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I'm not really understand what do the 1)MatrixMode and Projection Matrix 2)MODELVIEW and modelview matrix
glViewport(0,0,width,height);						// Reset The Current Viewport

	glMatrixMode(GL_PROJECTION);						// Select The Projection Matrix
	glLoadIdentity();									// Reset The Projection Matrix

	// Calculate The Aspect Ratio Of The Window

	glMatrixMode(GL_MODELVIEW);							// Select The Modelview Matrix


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The projection matrix basically determines what the point of view looks like (similar to your eyes), while the modelview matrix determines what everything looks like (like the world around you). Setting the matrix mode simply switches between these two, and the changes you make to them (translating, rotating, etc.) determine how everything looks when rendered. Hopefully that answers your question.

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You can liken the modelview and projection matrices as tripods since, like with matrices, a tripod you can move around and rotate whatever that's attached to it, effectively being able to freely position it somewhere inside a room. Of course unlike a tripod, with a matrix you can also scale and shear whatever it's "attached" to. It's not a perfect analogy [smile].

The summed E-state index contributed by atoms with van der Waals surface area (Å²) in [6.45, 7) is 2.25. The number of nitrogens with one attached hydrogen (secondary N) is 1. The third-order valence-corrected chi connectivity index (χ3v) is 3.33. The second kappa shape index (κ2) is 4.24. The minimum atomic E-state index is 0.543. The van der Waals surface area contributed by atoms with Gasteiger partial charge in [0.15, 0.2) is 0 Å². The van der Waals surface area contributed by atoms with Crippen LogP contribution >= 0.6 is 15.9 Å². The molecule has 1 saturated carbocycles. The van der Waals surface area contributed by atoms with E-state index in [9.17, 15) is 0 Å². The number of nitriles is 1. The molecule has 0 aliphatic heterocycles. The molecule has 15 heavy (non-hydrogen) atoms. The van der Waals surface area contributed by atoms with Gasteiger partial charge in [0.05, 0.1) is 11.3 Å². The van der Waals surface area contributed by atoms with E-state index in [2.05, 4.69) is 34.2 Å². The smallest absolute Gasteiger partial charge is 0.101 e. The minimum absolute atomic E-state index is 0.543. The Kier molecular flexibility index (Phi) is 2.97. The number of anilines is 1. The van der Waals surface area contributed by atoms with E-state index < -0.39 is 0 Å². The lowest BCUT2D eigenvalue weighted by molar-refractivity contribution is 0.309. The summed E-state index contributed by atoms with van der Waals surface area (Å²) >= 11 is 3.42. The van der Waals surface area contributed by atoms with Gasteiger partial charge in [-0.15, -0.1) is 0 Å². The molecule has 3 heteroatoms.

So, imagine that the viewpoint, "camera", of your 3d-scene is attached to one tripod and whatever object you are drawing is attached to another. Then the projection matrix controls the position and rotation of the tripod attached to the camera while the modelview matrix controls the tripod attached to the 3d object you're drawing.

glMatrixMode just sets which one of the matrices you are going to manipulate. Then using methods such as glRotate and glTranslate you move around the current tripod.

Changing the modelview matrix for each object you draw, you can set it up so that the different objects in your scene sits on different tripods and can be positioned and rotated individually. Using glPushMatrix and glPopMatrix you can even attach tripods to each other in complex chains.

Anyay, enough of the tripod analogy. I'd advice you to read up on the subject in the chapter on viewing (chapter 3?, at least in the older revisions) in the OpenGL red book as well as brush up on linear algebra and matrix math.

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